The difference between the training regimen of a boxer and someone who is trying to build muscles in the gym is immense. While they may often be doing the same exercises, the volume and the structure of their exercise plans will vary greatly since their goals are so very different. A boxer is looking to build functional strength and the size and shape of his muscles are not as important to him as they would be for someone who is trying to build a muscular body. This is why it is important to know which exercises will benefit you the most as a boxer, so that you don’t waste your time with movements that won’t get you any closer to your goals.
The Jump Rope
You might have seen it in countless boxing movies as well as in the boxing gym; jump ropes are one of the most fundamental exercises for a boxer. There are very few movements which build agility, endurance, footwork and coordination as well as jumping ropes. It is also an extremely effective cardiovascular exercise which builds excellent stamina. Once you have mastered the basics of the exercise, try harder variations like double jumps, figure eights and high knees to further your skills.
Push ups are an all-time favourite of mine for just about any goal out there. You can do knuckle push ups, Spiderman push ups, clap push ups, decline push ups and so many others, depending on your level of control. Even the most basic push ups build significant power.
A perfect way to supplement push ups is by doing pull ups. It builds massive strength and as long as you are doing both of them alternatively, you should be developing a good upper body in the process as well.
We are now getting into hardcore boxing territory with the mitts training exercise. You will need a partner or preferably a trainer for this one as the other person will be holding the mitt (thus the name) and moving around, all the while trying to get you back as you try to hit the moving target. It’s safer than sparring, while at the same time, being an excellent simulation of an actual fight. Training with the mitts is also one of the best training methods for developing new techniques.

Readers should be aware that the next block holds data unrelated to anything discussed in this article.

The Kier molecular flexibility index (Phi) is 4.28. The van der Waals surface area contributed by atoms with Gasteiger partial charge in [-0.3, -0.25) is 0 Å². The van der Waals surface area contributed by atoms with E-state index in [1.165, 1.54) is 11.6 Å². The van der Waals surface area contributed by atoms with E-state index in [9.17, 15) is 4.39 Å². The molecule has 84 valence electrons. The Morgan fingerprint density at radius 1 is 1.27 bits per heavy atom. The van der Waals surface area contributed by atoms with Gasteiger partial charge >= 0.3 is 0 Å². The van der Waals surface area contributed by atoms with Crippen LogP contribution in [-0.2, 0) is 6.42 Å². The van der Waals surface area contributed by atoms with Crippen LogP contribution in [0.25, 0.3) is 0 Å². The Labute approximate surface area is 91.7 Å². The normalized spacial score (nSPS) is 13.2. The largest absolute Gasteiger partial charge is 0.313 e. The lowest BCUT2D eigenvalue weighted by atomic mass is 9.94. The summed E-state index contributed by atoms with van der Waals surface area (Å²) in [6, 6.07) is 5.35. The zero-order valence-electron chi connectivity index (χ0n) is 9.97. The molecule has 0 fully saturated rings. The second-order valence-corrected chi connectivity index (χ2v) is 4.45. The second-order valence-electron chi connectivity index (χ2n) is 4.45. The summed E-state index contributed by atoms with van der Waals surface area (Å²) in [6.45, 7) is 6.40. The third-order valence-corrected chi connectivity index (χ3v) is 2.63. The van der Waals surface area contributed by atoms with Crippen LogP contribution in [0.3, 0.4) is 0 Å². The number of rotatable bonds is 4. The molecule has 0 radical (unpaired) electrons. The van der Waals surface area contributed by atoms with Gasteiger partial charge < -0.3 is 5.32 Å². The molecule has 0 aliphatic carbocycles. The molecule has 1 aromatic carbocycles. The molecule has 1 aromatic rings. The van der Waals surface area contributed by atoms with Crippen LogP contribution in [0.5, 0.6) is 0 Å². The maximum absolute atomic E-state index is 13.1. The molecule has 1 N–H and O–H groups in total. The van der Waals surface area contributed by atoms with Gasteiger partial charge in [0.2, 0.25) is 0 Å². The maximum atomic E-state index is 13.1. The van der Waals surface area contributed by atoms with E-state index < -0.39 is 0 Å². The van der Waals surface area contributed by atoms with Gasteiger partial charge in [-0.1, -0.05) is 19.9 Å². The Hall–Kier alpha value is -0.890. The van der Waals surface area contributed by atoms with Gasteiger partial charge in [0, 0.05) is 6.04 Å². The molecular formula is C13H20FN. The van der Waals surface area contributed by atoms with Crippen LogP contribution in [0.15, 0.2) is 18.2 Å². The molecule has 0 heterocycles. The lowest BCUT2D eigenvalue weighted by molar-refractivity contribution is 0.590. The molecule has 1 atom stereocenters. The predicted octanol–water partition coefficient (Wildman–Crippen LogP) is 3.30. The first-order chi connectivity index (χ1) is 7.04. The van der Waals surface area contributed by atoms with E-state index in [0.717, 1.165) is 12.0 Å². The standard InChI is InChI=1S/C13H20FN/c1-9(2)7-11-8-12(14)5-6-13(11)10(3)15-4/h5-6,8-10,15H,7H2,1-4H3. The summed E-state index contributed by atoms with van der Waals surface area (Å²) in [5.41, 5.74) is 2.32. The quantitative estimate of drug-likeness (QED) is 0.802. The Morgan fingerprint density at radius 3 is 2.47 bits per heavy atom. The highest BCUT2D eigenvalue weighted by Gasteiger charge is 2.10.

Not as popular nowadays as it was once, shadowboxing in front of a mirror is a very effective way to increase your speed and footwork. The mirror will help you keep a tab on your form and the openings in your defence while moving around your imaginary opponent. When it comes to practicing and perfecting what you have learned so far, shadowboxing is the number one exercise you can do on your own.
This is when things get serious and you have to face an actual opponent in the ring. It’s not quite a full-fledged fight yet, but you won’t really know the difference! Although it is still training, it is so much more as well. Nothing preps you better for the excitement of the actual ring than sparring sessions with a good sparring partner. If you ever plan to enter the ring in a real fight, you will have to get in quite a few sparring sessions before that. It also gives you a clear idea of where you stand in terms of skills in an actual match against another trained boxer.
A superb approach to learning new things in boxing is by following professional and amateur matches. I always look for a Paddy Power Free bet and bet on the particularly interesting fights to see if I can accurately predict some of the things using my understanding of the game. It also makes the matches a lot more exciting and personal every time. Follow the boxers, their moves and try to figure out what they did right and where they went wrong. If you see something you would like to learn to do yourself, practice and try to incorporate it as best as you can in your own style. Watching is learning and that fact holds true in boxing just as strongly as anywhere else.